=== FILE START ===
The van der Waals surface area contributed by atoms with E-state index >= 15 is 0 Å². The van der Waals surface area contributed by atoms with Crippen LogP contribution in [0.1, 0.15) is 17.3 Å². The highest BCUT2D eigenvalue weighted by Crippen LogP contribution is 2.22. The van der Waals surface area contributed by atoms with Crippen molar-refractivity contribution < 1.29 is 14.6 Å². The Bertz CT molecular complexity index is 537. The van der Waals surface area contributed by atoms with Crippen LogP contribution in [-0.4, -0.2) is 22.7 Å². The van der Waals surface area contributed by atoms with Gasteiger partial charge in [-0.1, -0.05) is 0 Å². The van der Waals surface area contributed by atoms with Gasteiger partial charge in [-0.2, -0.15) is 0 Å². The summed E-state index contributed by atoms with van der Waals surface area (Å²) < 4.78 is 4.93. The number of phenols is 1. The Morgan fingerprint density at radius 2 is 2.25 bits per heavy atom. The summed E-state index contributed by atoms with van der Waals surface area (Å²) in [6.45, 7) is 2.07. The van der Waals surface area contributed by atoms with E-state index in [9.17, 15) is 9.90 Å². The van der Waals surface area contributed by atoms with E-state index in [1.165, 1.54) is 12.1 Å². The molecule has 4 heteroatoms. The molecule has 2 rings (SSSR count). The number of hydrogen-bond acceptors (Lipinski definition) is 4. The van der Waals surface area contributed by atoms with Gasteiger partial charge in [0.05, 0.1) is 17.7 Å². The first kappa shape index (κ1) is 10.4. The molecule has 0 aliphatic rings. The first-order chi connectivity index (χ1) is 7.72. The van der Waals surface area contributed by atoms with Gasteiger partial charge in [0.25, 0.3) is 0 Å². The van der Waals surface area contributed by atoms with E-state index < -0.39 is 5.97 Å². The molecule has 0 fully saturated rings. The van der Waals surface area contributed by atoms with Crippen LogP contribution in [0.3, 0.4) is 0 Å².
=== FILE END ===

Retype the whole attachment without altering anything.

The van der Waals surface area contributed by atoms with E-state index >= 15 is 0 Å². The van der Waals surface area contributed by atoms with Crippen LogP contribution in [0.1, 0.15) is 17.3 Å². The highest BCUT2D eigenvalue weighted by Crippen LogP contribution is 2.22. The van der Waals surface area contributed by atoms with Crippen molar-refractivity contribution < 1.29 is 14.6 Å². The Bertz CT molecular complexity index is 537. The van der Waals surface area contributed by atoms with Crippen LogP contribution in [-0.4, -0.2) is 22.7 Å². The van der Waals surface area contributed by atoms with Gasteiger partial charge in [-0.1, -0.05) is 0 Å². The van der Waals surface area contributed by atoms with Gasteiger partial charge in [-0.2, -0.15) is 0 Å². The summed E-state index contributed by atoms with van der Waals surface area (Å²) < 4.78 is 4.93. The number of phenols is 1. The Morgan fingerprint density at radius 2 is 2.25 bits per heavy atom. The summed E-state index contributed by atoms with van der Waals surface area (Å²) in [6.45, 7) is 2.07. The van der Waals surface area contributed by atoms with E-state index in [9.17, 15) is 9.90 Å². The van der Waals surface area contributed by atoms with E-state index in [1.165, 1.54) is 12.1 Å². The molecule has 4 heteroatoms. The molecule has 2 rings (SSSR count). The number of hydrogen-bond acceptors (Lipinski definition) is 4. The van der Waals surface area contributed by atoms with Gasteiger partial charge in [0.05, 0.1) is 17.7 Å². The first kappa shape index (κ1) is 10.4. The molecule has 0 aliphatic rings. The first-order chi connectivity index (χ1) is 7.72. The van der Waals surface area contributed by atoms with Gasteiger partial charge in [0.25, 0.3) is 0 Å². The van der Waals surface area contributed by atoms with E-state index < -0.39 is 5.97 Å². The molecule has 0 fully saturated rings. The van der Waals surface area contributed by atoms with Crippen LogP contribution in [0.3, 0.4) is 0 Å².